The problem, however, is that we are not talking about a purely circumstantial aspect. The contradiction is not merely rhetorical, but is a contradiction in res, in the thing itself. The liberal-social-democratic model has come to an end. It can no longer be renewed in the imaginary terms that previous crises still made it possible to articulate by means of ad hoc corrections. We are facing a terminal crisis of the governance model in all dimensions of our social, political and ecological life.

However, beyond these conflicting models, what is at stake is the alternative between two positions which, although blurred in the visible political debate, are what determine the real background of the current dispute.

On the one hand, we observe a growing tendency of the citizenry towards authoritarian imaginaries, based, (1) either on the defence at all costs of the inherent logic imposed by capital, i.e. guaranteeing in this way the already acquired privileges of the well-off sectors of society, (2) or through the belligerent attack by a citizenry that expresses the weariness and frustration of the multiple crises experienced in recent years by adopting an anti-political drift (against political representation in use) and opting instead for an apparent oxymoron: “an anarchism with an iron fist”.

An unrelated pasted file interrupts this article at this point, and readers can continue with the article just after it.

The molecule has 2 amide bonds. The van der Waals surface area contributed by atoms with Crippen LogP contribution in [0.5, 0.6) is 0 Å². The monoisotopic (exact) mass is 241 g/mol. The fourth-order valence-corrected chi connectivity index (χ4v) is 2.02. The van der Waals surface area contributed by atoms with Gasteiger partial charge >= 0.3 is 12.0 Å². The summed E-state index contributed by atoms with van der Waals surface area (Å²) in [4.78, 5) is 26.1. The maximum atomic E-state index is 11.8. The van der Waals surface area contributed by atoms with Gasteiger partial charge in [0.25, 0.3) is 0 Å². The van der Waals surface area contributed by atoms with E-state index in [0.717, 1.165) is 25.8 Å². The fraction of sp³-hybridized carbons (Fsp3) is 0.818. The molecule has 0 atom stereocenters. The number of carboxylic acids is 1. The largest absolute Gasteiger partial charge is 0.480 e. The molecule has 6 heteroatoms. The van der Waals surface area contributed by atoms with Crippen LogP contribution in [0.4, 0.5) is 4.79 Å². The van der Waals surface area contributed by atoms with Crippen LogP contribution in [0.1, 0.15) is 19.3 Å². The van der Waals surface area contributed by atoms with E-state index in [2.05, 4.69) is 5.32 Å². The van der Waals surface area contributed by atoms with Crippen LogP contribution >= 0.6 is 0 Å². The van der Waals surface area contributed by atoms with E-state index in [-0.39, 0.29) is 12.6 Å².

The confluence of these two tendencies in the universe represented by Juntos por el Cambio achieves the longed-for effect of right-wing populism: uniting the rich and the poor in a crusade that will make the rich even richer and the poor even poorer, but with the compensatory satisfaction of being able to crush those who are closest to them in the current class stratification, and who therefore represent the mirror that frightens them: the mirror of exclusion.